We only have six days to cover this week1, but let’s get right to it. That will give us time to look at two well-designed plays, look at some stats and themes, give away a game ball, and more.
And we’ll start by waxing philosophical for a minute.
Rodney Hood had a special week. Trey Lyles is starting to look more aware. Even Tibor Pleiss offered some surprise contributions. So perhaps it’s no surprise that we’ve heard the magic word a lot recently: Development.
But by and large, we probably overuse the term when describing outcomes. Development shouldn’t just be the shorthand for when something goes right. I promise that all 14 Jazz men are developing in some way almost constantly, regardless of what their box scores look like. To say “he’s developing” after a good night but not after a bad night is quite simply to misunderstand development and the growth mindset2.
Growth is almost never a straight line. And that’s OK, because that’s part of growth.
A shot going down — or a guy making a hard cut, or rotating right, or whatever — could be a sign of development, sure. Just as often, it’s a sign of a shot going down. What happens when the next jumper (or the next bunch of jumpers) don’t go down? Did that player UN-develop?
Defining a solitary good outcome as proof of development gives a false sense of security about a player’s arc. Importantly, it also undersells the role that setbacks actually have on development for people with the right approach to their personal growth.
Outcomes are outcomes. Effort is effort. Development is a larger commitment that encompasses both.
Let’s look at Lyles. After looking lost for a while, the rook had a few really impressive moves and buckets in the last week. Maybe that’s “development,” but some of those are things I think Lyles had in his tool kit a year ago. We just weren’t seeing them because he wasn’t comfortable yet. He was frequently being reminded where to be, and when you’re playing catch-up like that, it’s hard to feel confident enough to make a play, even if the move or shot is within your comfort zone. Now, I’m seeing him sprint down, get to his spots early, and stay engaged. The result is that he’s not distracted with figuring out the basics and he has the mental energy to do things he’s capable of doing. Yes, learning the offense so he’s not a step behind IS part of development. But skill-wise, largely what we’re seeing is a player finally settled enough to show what he can do.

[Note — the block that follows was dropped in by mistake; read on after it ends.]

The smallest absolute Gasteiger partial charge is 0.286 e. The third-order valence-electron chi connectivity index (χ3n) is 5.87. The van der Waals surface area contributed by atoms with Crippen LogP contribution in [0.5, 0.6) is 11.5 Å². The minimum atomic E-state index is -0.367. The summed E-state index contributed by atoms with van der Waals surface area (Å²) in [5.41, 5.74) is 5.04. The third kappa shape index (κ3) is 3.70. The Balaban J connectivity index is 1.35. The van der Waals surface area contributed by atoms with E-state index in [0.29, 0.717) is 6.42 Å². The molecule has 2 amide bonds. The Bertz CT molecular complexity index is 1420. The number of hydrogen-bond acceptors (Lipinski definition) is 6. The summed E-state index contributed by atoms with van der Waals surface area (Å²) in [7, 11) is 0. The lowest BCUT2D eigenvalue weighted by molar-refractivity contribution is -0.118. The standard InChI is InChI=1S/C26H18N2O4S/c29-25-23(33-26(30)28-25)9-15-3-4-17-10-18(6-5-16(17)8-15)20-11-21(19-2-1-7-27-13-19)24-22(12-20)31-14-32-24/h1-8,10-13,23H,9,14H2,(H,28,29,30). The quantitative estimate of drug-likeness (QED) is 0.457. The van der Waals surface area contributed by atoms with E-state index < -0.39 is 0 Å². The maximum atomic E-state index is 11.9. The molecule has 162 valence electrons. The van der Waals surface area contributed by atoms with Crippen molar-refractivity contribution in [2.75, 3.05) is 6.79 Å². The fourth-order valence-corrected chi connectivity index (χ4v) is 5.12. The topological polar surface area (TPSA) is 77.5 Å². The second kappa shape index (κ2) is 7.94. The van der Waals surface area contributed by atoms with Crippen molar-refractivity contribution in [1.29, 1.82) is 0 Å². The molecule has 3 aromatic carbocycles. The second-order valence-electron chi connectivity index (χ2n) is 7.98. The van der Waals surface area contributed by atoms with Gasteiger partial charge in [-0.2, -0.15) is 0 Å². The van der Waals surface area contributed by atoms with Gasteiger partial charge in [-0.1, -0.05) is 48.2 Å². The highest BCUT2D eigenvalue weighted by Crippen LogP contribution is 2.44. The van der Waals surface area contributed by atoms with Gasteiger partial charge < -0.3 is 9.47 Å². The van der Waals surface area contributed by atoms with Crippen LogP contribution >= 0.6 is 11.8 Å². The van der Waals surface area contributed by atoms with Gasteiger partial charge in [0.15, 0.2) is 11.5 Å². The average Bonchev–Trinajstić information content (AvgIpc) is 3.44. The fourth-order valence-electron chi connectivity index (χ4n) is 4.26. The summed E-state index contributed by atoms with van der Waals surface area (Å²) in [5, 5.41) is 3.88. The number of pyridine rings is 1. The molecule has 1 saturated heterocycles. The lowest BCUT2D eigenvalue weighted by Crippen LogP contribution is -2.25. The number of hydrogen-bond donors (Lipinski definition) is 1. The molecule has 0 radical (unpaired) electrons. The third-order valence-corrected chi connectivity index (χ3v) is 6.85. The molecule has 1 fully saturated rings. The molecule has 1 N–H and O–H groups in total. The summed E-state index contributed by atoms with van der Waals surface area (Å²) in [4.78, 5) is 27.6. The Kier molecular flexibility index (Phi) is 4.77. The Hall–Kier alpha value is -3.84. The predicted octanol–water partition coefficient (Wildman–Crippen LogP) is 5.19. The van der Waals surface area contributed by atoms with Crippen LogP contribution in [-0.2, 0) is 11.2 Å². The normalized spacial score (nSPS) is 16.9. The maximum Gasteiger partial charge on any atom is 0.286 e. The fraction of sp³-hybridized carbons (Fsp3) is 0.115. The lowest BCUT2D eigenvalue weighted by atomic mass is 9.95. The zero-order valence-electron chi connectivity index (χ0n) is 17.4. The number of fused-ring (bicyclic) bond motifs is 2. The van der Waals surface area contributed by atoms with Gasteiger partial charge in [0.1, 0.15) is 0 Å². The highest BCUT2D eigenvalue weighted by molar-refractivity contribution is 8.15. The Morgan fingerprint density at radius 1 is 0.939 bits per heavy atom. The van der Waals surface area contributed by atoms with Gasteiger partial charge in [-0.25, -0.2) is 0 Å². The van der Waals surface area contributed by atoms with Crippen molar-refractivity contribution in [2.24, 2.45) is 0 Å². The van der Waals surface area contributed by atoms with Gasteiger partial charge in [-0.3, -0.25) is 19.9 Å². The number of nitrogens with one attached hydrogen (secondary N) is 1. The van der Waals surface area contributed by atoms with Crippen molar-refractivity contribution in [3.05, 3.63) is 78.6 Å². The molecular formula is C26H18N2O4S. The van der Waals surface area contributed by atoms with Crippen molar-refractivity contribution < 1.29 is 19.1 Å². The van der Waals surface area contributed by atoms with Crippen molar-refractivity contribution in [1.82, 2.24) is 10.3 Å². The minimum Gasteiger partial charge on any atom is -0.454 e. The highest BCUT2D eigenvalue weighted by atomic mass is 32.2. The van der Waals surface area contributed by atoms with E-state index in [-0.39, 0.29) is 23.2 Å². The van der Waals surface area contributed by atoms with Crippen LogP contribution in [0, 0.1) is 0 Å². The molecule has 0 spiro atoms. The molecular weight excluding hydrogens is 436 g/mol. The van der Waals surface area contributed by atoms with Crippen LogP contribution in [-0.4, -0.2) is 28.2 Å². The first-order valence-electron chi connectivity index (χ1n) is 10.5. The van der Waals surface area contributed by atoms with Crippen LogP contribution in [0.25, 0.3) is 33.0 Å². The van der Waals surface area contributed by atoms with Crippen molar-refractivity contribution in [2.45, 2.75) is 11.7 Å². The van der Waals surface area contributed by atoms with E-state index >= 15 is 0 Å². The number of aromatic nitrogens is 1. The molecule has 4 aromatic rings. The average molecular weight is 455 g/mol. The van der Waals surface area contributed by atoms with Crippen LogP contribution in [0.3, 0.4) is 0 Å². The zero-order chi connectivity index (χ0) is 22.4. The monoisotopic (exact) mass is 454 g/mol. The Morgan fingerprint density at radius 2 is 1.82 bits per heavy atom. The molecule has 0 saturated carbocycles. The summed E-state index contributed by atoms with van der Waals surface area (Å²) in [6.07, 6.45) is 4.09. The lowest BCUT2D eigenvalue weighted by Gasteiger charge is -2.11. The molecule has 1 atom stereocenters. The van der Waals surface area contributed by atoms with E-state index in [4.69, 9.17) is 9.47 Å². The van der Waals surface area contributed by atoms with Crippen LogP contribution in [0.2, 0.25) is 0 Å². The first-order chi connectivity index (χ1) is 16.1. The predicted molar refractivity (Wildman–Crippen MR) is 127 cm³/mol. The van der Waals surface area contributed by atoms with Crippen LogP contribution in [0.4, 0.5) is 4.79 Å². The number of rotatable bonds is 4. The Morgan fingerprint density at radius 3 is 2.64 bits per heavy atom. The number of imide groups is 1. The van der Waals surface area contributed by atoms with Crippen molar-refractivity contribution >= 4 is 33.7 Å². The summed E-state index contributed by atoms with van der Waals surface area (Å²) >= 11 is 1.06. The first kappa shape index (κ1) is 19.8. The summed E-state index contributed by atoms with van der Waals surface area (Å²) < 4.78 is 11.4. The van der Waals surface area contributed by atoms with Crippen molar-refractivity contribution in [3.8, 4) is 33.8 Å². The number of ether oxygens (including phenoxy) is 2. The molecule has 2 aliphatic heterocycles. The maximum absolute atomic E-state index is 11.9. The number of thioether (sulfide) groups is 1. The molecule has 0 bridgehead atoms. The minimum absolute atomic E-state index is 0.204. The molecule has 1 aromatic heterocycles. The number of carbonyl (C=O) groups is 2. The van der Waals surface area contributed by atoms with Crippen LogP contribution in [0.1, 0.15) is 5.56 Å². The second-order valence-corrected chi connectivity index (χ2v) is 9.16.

Or Hood. If his 73 points over three games were proof of development, then does his 2-of-5 night in San Antonio on Wednesday mean he regressed sometime between Monday and Wednesday? Probably not.
Coach Quin Snyder almost never talks about player performance in terms of development in an absolute sense. He says things like He wasn’t nervous, or He was comfortable, or He stayed confident in what he was doing. But I can’t think of a single time Snyder has summarized a strong performance by saying, Well, clearly we have successfully developed that guy. In fact, sometimes he goes to special lengths NOT to say anything that sounds like “we’ve arrived.”
“I don’t want of say, ‘we’re here’ or ‘we’re there,’ but I think our players should feel good about the way they competed,” he said after the Jazz suffered a close loss to the Warriors.
After a win a little later, he said, “It’s gonna keep being hard. I thought we communicated a little bit better. We’re still not where I would like to see us, but our guys have a collective pride… We were more disciplined.”
Sounds like a guy who doesn’t want to define success or failure in terms some absolute declaration of what it means to development. He’s always focused on effort, discipline and habits.
Sounds like a coach with a healthy growth mindset.
That’s how many games Utah has lost by 5 points or fewer this season. Only Portland and Toronto have more. So if it feels like the Jazz have let some winnable ones get away… they have.